It has used its prominent position in the Nonaligned Movement, a grouping of more than 100 developing countries, to bash Israel over its presumed nuclear arsenal. Rouhani told a summit of Asian leaders this month that Iran is committed to the Non-Proliferation Treaty while noting Israel's refusal to join.
But there is probably also a visceral pleasure for Iran to land political punches that could unsettle Israel. Iran led the call for a proposed international conference in Finland last year to declare the Middle East a "nuclear weapons-free zone."
The U.S. helped scuttle the plans, apparently to save Israel embarrassment. But in response to the cancellation, the U.N. General Assembly approved a resolution 174-6, with six abstentions, calling on Israel to quickly open its nuclear program for inspection and join the NPT "without further delay." Resolutions by the General Assembly are not legally binding, but they reflect world opinion and can carry political weight.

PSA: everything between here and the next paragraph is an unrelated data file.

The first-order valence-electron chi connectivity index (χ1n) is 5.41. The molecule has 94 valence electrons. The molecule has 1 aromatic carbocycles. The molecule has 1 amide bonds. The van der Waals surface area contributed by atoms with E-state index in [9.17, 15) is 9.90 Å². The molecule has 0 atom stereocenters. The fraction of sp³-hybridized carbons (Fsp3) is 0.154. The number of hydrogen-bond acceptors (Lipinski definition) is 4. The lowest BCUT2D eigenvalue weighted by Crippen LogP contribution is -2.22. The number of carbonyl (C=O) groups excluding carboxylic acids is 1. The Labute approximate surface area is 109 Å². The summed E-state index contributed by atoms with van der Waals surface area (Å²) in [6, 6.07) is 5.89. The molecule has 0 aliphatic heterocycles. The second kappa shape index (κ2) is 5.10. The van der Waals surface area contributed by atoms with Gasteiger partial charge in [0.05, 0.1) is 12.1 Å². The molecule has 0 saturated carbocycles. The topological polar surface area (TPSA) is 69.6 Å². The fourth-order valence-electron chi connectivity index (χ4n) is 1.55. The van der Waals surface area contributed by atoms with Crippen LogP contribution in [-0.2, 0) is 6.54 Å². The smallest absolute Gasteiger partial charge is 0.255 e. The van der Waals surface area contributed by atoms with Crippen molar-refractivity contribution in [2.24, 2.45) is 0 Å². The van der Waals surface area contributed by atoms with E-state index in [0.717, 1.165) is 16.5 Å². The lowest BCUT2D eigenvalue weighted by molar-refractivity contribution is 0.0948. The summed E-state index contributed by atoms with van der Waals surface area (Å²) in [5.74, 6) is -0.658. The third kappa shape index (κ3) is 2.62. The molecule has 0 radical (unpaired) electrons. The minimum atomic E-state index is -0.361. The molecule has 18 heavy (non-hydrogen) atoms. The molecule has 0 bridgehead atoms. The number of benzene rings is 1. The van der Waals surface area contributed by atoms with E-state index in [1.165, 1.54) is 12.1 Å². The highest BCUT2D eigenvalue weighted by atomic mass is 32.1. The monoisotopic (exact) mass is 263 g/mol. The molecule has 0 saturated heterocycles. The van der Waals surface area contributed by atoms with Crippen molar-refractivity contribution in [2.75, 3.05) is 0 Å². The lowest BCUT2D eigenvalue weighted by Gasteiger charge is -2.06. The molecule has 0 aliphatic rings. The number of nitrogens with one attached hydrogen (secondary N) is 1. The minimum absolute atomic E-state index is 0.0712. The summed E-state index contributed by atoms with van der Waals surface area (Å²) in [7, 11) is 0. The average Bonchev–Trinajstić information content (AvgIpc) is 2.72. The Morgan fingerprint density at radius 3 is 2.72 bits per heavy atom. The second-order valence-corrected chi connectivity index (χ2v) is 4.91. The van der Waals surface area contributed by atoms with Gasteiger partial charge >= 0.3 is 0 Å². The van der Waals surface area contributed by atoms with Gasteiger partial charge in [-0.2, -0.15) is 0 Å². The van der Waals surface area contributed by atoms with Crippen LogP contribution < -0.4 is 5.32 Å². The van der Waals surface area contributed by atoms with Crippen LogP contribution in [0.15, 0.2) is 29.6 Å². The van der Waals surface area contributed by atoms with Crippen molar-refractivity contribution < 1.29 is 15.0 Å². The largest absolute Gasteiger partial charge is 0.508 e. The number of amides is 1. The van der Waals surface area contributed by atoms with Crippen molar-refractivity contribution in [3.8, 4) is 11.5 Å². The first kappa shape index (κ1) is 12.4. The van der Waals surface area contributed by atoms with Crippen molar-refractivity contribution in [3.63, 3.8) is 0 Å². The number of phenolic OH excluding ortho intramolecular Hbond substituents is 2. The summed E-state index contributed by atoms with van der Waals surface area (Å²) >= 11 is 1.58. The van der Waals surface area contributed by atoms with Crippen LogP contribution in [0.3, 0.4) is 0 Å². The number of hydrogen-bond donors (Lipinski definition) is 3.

Ephraim Asculai, a former official of the Israel Atomic Energy Commission, said Israel's precondition to discussing its nuclear program is peace in the region. "As long as there is no peace with our enemies, why should Israel make a step forward on that?" he said.
Associated Press writers Daniel Estrin in Jerusalem, Brian Murphy in Dubai, United Arab Emirates, and George Jahn in Vienna contributed to this report.